Why are some spare parts more expensive than a complete product?!

I struggle to buy a replacement part for a reasonable price.

I’ve been meaning to do a little article on this problem for a while and I apologise in advance if (you’re still reading) this seems like a rant.

Why-o-why-o-why are manufacturers still allowed to price spare parts dearer than a complete product?

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FixItWorkshop, Worthing, Aug’19, Triton Cara and Enrich Showers.

Recently our electric wall shower gave up the ghost and tripped the electrical breaker in the fuse cupboard.  Not great when it happens mid-wash.

The shower was a few years old and registered with the manufacturer for support for things like recalls and so on.  I had fitted the shower myself and it it had been a reliable product until this point.

Out with the screwdrivers and multimeter.

The 8.5kW heating element is split into two circuits, one for half-power and one for full.  Most people would use full power, but you might be able to get away with using it on half or economy mode in summer, when the water feed is generally warmer.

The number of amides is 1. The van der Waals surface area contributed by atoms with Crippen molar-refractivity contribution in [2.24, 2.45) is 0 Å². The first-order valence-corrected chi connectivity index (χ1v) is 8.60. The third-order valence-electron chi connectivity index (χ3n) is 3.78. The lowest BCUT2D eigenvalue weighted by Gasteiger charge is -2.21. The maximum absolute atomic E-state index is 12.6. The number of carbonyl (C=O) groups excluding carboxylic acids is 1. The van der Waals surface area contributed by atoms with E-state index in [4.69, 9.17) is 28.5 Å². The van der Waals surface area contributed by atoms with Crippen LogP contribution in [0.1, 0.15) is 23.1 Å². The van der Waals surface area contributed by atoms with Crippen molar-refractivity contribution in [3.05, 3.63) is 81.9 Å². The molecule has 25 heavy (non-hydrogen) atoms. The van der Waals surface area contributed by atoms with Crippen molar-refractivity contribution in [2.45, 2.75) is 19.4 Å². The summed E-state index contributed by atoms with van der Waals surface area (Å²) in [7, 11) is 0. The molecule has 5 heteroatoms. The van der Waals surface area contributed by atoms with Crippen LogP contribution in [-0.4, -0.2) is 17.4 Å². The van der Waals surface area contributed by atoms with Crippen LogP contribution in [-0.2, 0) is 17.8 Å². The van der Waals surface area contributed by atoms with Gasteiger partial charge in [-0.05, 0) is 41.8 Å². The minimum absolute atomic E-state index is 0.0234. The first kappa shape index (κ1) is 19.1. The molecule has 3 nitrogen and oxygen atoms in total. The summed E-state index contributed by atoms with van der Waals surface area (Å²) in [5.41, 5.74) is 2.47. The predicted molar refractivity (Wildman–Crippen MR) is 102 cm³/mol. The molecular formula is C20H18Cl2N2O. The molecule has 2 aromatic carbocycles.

All micro switches seemed to be working OK, which was a bit of a shame actually as it meant that the heater can was probably faulty.  It was.  Half the heater can tested OK, the other half was dead.  Oh dear.

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FixItWorkshop, Worthing, Aug’19, Triton Cara heater can.

After visiting some shower spares suppliers and the manufacturers’ own website, I discovered that the spare part I needed wasn’t cheap at over £50 delivered.  I saw some advertised for £70 on some third-party sites.

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FixItWorkshop, Worthing, Aug’19, Triton Cara replacement heater can spare part.  Price sourced from triton.co.uk, correct 10/08/19.

I was fuming.  Why so expensive?  I mean, you’d have to be out of your mind to part with your hard-earned cash on a spare part like this when you can buy the whole unit for less.  See below.

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FixItWorkshop, Worthing, Aug’19, Triton Enrich/ Cara – new price listing.  Price sourced from Screwfix.com, correct 10/08/19.

The Cara shower has been replaced by the Enrich and is basically the same product, by another name.  Therefore, the high price of the spare part in this instance cannot be blamed on low manufacturing volumes as the showers are still made, are widely available and have been in production for a long time.   Something is ethically wrong with Triton’s spare parts pricing policies.